Sustainability in Fashion
The fashion industry has not always been known for its kindness to the environment. Furs, anyone? Dyes that are high in toxicity? Sweat shops? But in today’s world, you’ll hear the term sustainability in all areas, and the fashion industry is no exception. Customers are concerned, and rightly so, about the impact fashion has on the world around us. Customers are savvy, they’re aware of the landfill and contributions to this from old clothing, fabrics and materials.
But what does sustainability look like in fashion? What does it mean exactly? Well, there is no one specific explanation, so let’s take a look at some of the terms it can refer to.
Fabrics & Materials
It can be as simple as the fabrics used in a garment. Organic cotton, naturally processed wools, and low-impact dyes, all contribute to the sustainability tag for your design. Natural fibres, organic production, recycled fibres and job lot end of run fabrics all relate to sustainability as they all have less of an impact on the environment.
This term is used to describe the care and time taken to ensure the longevity of the garment. This can be achieved by creating a timeless classic with natural and durable fabrics; it can be done by ensuring the materials used can be recycled. Your customer is more likely to hold onto the garment for more than one season if they feel an emotional connection to it. The way you can help to create this connection is to be transparent with your customer, by noting your production and manufacturing processes. If your customer can see the process behind the garment, then they will feel a greater link with you as its designer.
This is similar to recycled and upcycled fabrics, as they, too, are being reused. But there are other ways that you can offer to reuse your garments, to increase your sustainability focus. You can, for example, create a buy-back option: when your customer has finished with the garment, you buy it back to create something new. Alternatively, you can offer a percentage off their next purchase if they donate the original garment once they’ve outgrown it. Or why not set up a forum where people can buy, sell and swap with other fans of your garments.
The way you market yourself and your brand goes a long way in speaking of your efforts in the sustainable fashion. Make sure your labels are clear and your customer understands them as this is one of the ways the sustainable fashion message is passed along. As noted above, be transparent with your customer, give them a chance to get to know you, the designer, as well as your brand. At Sample Room, we believe that marketing yourself begins long before your begin your designs (read our blog post on Marketing here *insert hyperlink*) and creates the connection that you need with your customer.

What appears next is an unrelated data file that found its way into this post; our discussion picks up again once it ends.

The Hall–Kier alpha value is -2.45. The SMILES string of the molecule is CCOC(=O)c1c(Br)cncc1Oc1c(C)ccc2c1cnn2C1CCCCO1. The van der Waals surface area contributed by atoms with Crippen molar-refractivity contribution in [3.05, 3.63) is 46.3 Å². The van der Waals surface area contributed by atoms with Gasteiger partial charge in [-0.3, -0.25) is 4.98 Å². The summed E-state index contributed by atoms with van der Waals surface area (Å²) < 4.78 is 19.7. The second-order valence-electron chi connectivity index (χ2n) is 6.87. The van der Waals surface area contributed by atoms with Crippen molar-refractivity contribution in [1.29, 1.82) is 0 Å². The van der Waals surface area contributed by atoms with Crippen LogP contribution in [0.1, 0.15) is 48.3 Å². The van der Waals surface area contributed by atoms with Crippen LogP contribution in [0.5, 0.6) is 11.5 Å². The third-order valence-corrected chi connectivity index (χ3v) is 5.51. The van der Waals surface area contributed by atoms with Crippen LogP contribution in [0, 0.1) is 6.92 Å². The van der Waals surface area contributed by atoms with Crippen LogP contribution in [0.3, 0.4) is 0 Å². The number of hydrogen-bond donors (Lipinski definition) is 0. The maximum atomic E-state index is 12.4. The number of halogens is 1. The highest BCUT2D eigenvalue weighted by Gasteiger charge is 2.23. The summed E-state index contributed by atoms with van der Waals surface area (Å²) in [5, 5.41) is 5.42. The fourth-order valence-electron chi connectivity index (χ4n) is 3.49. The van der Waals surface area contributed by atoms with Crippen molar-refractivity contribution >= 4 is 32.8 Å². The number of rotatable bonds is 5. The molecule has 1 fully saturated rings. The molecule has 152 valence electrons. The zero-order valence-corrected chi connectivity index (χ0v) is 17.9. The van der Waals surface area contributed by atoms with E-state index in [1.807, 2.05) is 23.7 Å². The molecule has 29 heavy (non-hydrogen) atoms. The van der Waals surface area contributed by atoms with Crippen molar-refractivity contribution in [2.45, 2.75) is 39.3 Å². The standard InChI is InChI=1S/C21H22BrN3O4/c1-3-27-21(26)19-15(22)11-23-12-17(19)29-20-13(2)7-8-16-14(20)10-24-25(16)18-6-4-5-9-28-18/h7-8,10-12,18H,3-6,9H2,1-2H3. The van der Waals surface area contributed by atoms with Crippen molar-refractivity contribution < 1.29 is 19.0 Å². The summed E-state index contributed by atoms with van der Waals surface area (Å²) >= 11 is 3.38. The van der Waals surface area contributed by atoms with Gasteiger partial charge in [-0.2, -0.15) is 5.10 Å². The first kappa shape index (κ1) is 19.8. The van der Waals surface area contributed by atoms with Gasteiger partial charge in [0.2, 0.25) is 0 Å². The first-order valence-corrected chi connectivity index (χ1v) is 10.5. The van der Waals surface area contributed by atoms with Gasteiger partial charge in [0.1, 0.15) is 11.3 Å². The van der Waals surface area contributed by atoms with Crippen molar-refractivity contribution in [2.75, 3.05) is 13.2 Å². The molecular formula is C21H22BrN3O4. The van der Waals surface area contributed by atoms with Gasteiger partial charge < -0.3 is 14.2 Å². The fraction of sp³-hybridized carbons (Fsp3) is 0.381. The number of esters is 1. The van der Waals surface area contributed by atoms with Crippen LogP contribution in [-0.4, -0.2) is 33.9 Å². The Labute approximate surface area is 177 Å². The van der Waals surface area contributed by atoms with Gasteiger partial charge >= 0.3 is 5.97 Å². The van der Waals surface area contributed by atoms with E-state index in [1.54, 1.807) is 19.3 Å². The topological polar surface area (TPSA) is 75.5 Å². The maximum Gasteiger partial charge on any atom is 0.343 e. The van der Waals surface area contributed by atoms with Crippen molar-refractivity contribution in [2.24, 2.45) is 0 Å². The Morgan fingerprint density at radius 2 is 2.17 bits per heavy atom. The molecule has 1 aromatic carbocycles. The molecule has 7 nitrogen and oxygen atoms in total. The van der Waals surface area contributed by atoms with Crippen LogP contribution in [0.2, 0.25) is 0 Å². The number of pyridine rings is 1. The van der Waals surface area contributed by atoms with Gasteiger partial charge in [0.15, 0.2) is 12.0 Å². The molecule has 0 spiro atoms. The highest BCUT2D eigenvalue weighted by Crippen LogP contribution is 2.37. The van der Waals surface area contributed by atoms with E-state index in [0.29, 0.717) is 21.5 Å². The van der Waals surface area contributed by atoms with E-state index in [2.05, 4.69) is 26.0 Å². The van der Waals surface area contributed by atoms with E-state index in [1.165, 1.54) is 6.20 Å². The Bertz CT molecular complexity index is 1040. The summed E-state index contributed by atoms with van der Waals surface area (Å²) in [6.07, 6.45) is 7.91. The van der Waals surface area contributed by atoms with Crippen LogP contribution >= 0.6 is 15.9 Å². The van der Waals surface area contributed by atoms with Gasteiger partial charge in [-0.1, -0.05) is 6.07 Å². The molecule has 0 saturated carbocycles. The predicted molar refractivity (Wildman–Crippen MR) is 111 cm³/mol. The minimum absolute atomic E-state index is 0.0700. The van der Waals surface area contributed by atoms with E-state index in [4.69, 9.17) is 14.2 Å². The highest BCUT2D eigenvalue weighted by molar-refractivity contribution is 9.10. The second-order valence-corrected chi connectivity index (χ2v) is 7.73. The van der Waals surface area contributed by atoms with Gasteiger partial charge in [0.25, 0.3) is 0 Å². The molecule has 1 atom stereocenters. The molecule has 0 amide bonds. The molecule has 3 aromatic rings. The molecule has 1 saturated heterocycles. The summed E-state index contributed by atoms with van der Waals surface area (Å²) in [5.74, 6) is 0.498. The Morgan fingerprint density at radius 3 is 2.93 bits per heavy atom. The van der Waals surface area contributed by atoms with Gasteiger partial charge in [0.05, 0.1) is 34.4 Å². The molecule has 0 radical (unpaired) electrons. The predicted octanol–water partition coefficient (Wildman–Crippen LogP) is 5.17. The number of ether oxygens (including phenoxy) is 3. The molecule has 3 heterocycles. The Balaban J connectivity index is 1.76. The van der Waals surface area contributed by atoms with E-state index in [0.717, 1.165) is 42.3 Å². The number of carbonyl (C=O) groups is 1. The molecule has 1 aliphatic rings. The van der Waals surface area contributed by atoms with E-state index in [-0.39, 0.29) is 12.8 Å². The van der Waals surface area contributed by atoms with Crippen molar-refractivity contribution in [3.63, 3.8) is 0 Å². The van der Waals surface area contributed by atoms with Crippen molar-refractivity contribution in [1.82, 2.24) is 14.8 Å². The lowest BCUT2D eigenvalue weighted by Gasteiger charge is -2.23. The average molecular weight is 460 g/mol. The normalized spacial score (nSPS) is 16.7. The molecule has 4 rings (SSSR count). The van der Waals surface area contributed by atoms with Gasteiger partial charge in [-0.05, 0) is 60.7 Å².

This relates to how your garments are made. Are you designing for the maximum use of the garment, are you producing short runs? Do you educate your customer on how to wear each piece for maximum effect? Off-cuts, large seams and hems all create unnecessary wastage in your fabrics. Use less, and your sustainability profile increases. Be selective about your manufacturer; make sure they also use energy efficient processes like power, using less water and chemicals.
There are options for certification, to prove your processes and fabrics are sustainable. For example, GOTS (Global Organic Textile Standard) is the world’s leading standard for organic and fibres, including social and eco-criteria, and provides independent certification. It is not a cheap option, however, so you need to consider whether you wish to add another cost layer to your process. Sometimes, clever and honest branding, or marketing, is all you need to get your sustainable message across.
Sustainable fashion is complex, and, as we’ve highlighted, can mean many different things. Here at Sample Room, we believe that it is your relationship with your customer that is paramount. Keep talking, keep listening to your customer. Be honest, transparent and care for your environment, and this will shine through your designs.
February 21, 2020
October 18, 2019